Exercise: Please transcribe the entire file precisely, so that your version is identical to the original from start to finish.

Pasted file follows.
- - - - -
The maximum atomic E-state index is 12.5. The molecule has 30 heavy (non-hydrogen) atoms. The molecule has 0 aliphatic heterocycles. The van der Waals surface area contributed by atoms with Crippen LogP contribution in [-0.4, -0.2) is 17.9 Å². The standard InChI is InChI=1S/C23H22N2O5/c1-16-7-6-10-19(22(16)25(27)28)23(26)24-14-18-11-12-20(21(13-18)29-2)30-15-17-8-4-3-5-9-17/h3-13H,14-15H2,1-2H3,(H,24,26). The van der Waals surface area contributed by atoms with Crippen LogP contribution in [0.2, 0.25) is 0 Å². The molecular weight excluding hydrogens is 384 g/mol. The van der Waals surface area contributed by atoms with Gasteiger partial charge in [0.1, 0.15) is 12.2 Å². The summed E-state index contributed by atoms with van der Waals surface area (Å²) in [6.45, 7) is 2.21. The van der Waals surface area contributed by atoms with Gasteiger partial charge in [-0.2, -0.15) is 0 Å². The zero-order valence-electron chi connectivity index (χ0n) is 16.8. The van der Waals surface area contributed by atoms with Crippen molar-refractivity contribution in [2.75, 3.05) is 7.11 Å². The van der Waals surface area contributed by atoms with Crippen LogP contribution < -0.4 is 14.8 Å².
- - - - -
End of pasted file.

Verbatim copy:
The maximum atomic E-state index is 12.5. The molecule has 30 heavy (non-hydrogen) atoms. The molecule has 0 aliphatic heterocycles. The van der Waals surface area contributed by atoms with Crippen LogP contribution in [-0.4, -0.2) is 17.9 Å². The standard InChI is InChI=1S/C23H22N2O5/c1-16-7-6-10-19(22(16)25(27)28)23(26)24-14-18-11-12-20(21(13-18)29-2)30-15-17-8-4-3-5-9-17/h3-13H,14-15H2,1-2H3,(H,24,26). The van der Waals surface area contributed by atoms with Crippen LogP contribution in [0.2, 0.25) is 0 Å². The molecular weight excluding hydrogens is 384 g/mol. The van der Waals surface area contributed by atoms with Gasteiger partial charge in [0.1, 0.15) is 12.2 Å². The summed E-state index contributed by atoms with van der Waals surface area (Å²) in [6.45, 7) is 2.21. The van der Waals surface area contributed by atoms with Gasteiger partial charge in [-0.2, -0.15) is 0 Å². The zero-order valence-electron chi connectivity index (χ0n) is 16.8. The van der Waals surface area contributed by atoms with Crippen molar-refractivity contribution in [2.75, 3.05) is 7.11 Å². The van der Waals surface area contributed by atoms with Crippen LogP contribution < -0.4 is 14.8 Å².